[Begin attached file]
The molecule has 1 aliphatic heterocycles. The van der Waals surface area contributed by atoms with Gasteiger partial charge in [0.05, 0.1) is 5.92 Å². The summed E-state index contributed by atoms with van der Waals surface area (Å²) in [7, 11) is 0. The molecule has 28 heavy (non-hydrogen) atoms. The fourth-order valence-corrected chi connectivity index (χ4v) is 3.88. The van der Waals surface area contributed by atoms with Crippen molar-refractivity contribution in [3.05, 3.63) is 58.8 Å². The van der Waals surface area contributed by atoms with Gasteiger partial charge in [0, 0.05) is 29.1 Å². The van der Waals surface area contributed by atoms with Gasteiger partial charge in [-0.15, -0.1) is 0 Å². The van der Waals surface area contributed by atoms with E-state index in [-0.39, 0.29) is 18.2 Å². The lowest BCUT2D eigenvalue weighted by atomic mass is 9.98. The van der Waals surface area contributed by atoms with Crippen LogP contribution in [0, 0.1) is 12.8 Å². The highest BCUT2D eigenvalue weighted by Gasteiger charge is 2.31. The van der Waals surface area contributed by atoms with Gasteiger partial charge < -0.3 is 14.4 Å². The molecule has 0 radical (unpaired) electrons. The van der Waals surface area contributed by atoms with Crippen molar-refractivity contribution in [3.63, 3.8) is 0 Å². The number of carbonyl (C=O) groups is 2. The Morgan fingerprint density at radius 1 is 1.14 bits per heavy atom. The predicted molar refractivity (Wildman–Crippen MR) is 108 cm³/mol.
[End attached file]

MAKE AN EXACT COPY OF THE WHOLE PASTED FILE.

The molecule has 1 aliphatic heterocycles. The van der Waals surface area contributed by atoms with Gasteiger partial charge in [0.05, 0.1) is 5.92 Å². The summed E-state index contributed by atoms with van der Waals surface area (Å²) in [7, 11) is 0. The molecule has 28 heavy (non-hydrogen) atoms. The fourth-order valence-corrected chi connectivity index (χ4v) is 3.88. The van der Waals surface area contributed by atoms with Crippen molar-refractivity contribution in [3.05, 3.63) is 58.8 Å². The van der Waals surface area contributed by atoms with Gasteiger partial charge in [0, 0.05) is 29.1 Å². The van der Waals surface area contributed by atoms with Gasteiger partial charge in [-0.15, -0.1) is 0 Å². The van der Waals surface area contributed by atoms with E-state index in [-0.39, 0.29) is 18.2 Å². The lowest BCUT2D eigenvalue weighted by atomic mass is 9.98. The van der Waals surface area contributed by atoms with Crippen LogP contribution in [0, 0.1) is 12.8 Å². The highest BCUT2D eigenvalue weighted by Gasteiger charge is 2.31. The van der Waals surface area contributed by atoms with Gasteiger partial charge < -0.3 is 14.4 Å². The molecule has 0 radical (unpaired) electrons. The van der Waals surface area contributed by atoms with Crippen molar-refractivity contribution in [3.63, 3.8) is 0 Å². The number of carbonyl (C=O) groups is 2. The Morgan fingerprint density at radius 1 is 1.14 bits per heavy atom. The predicted molar refractivity (Wildman–Crippen MR) is 108 cm³/mol.